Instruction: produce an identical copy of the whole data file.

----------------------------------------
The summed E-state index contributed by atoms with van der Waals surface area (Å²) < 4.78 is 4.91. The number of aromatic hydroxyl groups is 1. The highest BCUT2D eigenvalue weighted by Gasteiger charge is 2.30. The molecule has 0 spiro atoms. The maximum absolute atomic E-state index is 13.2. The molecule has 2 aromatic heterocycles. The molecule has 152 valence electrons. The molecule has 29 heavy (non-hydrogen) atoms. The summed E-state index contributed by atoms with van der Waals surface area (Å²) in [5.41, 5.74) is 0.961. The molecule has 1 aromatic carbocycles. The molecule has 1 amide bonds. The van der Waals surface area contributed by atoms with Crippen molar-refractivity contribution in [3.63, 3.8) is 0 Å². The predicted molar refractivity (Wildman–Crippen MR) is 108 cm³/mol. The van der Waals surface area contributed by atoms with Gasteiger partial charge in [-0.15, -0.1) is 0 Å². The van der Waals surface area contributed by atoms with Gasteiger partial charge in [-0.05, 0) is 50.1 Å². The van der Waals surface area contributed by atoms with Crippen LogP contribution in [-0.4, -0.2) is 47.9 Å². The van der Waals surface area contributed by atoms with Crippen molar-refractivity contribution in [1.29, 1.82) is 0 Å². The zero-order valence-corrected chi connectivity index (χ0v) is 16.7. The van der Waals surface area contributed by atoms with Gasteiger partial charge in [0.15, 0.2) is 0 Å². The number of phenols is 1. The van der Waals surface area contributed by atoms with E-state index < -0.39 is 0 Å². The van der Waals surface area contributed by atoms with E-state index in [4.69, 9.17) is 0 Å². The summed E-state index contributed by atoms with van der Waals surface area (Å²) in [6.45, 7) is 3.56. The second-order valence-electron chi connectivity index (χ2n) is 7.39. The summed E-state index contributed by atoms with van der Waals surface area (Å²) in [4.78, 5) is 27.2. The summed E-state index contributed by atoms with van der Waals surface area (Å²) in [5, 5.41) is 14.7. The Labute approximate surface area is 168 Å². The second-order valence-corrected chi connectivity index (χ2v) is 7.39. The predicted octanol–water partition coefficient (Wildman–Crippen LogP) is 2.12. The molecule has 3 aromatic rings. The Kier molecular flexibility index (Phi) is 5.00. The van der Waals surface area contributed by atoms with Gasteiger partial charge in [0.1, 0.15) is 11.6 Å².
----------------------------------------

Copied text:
The summed E-state index contributed by atoms with van der Waals surface area (Å²) < 4.78 is 4.91. The number of aromatic hydroxyl groups is 1. The highest BCUT2D eigenvalue weighted by Gasteiger charge is 2.30. The molecule has 0 spiro atoms. The maximum absolute atomic E-state index is 13.2. The molecule has 2 aromatic heterocycles. The molecule has 152 valence electrons. The molecule has 29 heavy (non-hydrogen) atoms. The summed E-state index contributed by atoms with van der Waals surface area (Å²) in [5.41, 5.74) is 0.961. The molecule has 1 aromatic carbocycles. The molecule has 1 amide bonds. The van der Waals surface area contributed by atoms with Crippen molar-refractivity contribution in [3.63, 3.8) is 0 Å². The predicted molar refractivity (Wildman–Crippen MR) is 108 cm³/mol. The van der Waals surface area contributed by atoms with Gasteiger partial charge in [-0.15, -0.1) is 0 Å². The van der Waals surface area contributed by atoms with Gasteiger partial charge in [-0.05, 0) is 50.1 Å². The van der Waals surface area contributed by atoms with Crippen LogP contribution in [-0.4, -0.2) is 47.9 Å². The van der Waals surface area contributed by atoms with Crippen molar-refractivity contribution in [1.29, 1.82) is 0 Å². The zero-order valence-corrected chi connectivity index (χ0v) is 16.7. The van der Waals surface area contributed by atoms with Gasteiger partial charge in [0.15, 0.2) is 0 Å². The number of phenols is 1. The van der Waals surface area contributed by atoms with E-state index < -0.39 is 0 Å². The van der Waals surface area contributed by atoms with E-state index in [4.69, 9.17) is 0 Å². The summed E-state index contributed by atoms with van der Waals surface area (Å²) in [6.45, 7) is 3.56. The second-order valence-electron chi connectivity index (χ2n) is 7.39. The summed E-state index contributed by atoms with van der Waals surface area (Å²) in [4.78, 5) is 27.2. The summed E-state index contributed by atoms with van der Waals surface area (Å²) in [5, 5.41) is 14.7. The Labute approximate surface area is 168 Å². The second-order valence-corrected chi connectivity index (χ2v) is 7.39. The predicted octanol–water partition coefficient (Wildman–Crippen LogP) is 2.12. The molecule has 3 aromatic rings. The Kier molecular flexibility index (Phi) is 5.00. The van der Waals surface area contributed by atoms with Gasteiger partial charge in [0.1, 0.15) is 11.6 Å².